City Hall official says the council is 'very aware of the need for affordable housing in Cork city'

City Hall official says the council is 'very aware of the need for affordable housing in Cork city'

To be eligible for Cork City Council's social housing support, a single applicant's annual income must not exceed €35,000.

A CORK City Council official has said the council is "very aware of the need for affordable housing in the city" and is committed to "filling the gap" in the market.

Speaking at Monday night's full council meeting, Cork City Council's Director of Housing Tadhg Keating said the council is cognisant of the fact that there is an increasing gap in terms of people who can’t afford the current market but yet are above the social housing threshold.

To be eligible for Cork City Council's social housing support, a single applicant's annual income must not exceed €35,000.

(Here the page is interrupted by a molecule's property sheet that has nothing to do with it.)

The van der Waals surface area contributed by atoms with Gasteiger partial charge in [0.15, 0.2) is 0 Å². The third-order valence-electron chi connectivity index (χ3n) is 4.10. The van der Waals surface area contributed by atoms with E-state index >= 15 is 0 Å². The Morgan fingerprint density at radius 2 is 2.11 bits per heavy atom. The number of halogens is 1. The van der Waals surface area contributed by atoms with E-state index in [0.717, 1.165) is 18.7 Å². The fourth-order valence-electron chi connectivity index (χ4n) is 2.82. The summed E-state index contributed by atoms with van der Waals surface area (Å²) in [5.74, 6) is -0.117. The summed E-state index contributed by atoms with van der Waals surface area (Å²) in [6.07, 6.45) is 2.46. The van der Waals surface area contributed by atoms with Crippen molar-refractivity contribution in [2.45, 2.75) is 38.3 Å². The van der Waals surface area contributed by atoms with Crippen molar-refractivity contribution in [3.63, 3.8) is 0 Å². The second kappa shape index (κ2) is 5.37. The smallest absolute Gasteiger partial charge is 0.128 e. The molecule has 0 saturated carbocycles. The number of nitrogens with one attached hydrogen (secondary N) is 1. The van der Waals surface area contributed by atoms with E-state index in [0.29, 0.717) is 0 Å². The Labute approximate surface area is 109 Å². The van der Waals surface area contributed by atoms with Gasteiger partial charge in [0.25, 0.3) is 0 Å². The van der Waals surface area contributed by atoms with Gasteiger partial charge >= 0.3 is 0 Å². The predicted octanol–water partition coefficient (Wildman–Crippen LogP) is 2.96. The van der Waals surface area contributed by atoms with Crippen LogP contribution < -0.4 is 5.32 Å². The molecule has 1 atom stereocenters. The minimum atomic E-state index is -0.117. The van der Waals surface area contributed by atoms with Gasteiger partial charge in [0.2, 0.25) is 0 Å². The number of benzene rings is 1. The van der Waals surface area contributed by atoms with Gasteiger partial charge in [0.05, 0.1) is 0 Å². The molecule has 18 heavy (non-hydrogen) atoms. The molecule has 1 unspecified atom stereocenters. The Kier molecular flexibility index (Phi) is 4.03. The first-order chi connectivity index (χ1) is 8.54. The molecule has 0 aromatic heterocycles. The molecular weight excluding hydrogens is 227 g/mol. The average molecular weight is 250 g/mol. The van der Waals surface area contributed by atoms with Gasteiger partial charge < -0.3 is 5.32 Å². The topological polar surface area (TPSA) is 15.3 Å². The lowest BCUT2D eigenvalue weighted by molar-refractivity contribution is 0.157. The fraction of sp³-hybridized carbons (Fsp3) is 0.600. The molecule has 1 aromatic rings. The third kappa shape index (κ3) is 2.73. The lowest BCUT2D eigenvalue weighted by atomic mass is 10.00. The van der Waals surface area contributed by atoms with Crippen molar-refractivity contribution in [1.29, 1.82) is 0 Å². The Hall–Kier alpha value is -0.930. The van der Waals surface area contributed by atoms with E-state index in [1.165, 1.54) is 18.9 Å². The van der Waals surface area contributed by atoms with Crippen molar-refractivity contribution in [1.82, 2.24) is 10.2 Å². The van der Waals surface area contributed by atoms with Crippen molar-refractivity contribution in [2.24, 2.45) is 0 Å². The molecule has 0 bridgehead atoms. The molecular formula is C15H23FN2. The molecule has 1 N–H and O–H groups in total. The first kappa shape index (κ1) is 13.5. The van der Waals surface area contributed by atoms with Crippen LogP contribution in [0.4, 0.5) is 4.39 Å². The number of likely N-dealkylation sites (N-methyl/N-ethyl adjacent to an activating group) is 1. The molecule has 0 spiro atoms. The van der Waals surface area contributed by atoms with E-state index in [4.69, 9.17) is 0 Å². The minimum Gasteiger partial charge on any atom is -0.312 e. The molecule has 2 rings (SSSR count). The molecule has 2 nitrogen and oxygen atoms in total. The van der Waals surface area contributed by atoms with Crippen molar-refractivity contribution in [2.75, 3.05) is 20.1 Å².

"The city council housing department is very aware of the need for affordable housing in the city and we’re aware that there is a cohort of people who fall outside of the €35,000 limit and need to be accommodated as well," Mr Keating said.

He added that a recent Part 8 for a housing development at the junction of Hawkes Road and Bishopstown Road "had a substantial amount of affordable housing units" and added, "there will be a lot more of that in 2021 because we’re aware of the issue and we’re committed to working to filling that gap".

A number of councillors had highlighted the issue at Monday's meeting, including Fianna Fáil councillor and former Lord Mayor, John Sheehan.

"There are currently eight developments that are either in planning or being built in Blackpool in my own area.

"These are all really welcome but they’re all social housing which is great and much-needed. 

"However, there is an increasing number of people who are unable to purchase or afford any pathway to getting a home in the area and in their community in which they grew up so I think there’s an increasing need – I realise a lot of this is dependent on national funding and policies – but I think it’s certainly something that as a city that’s really important that people can stay within their communities and not have to commute long distances long term," he said.

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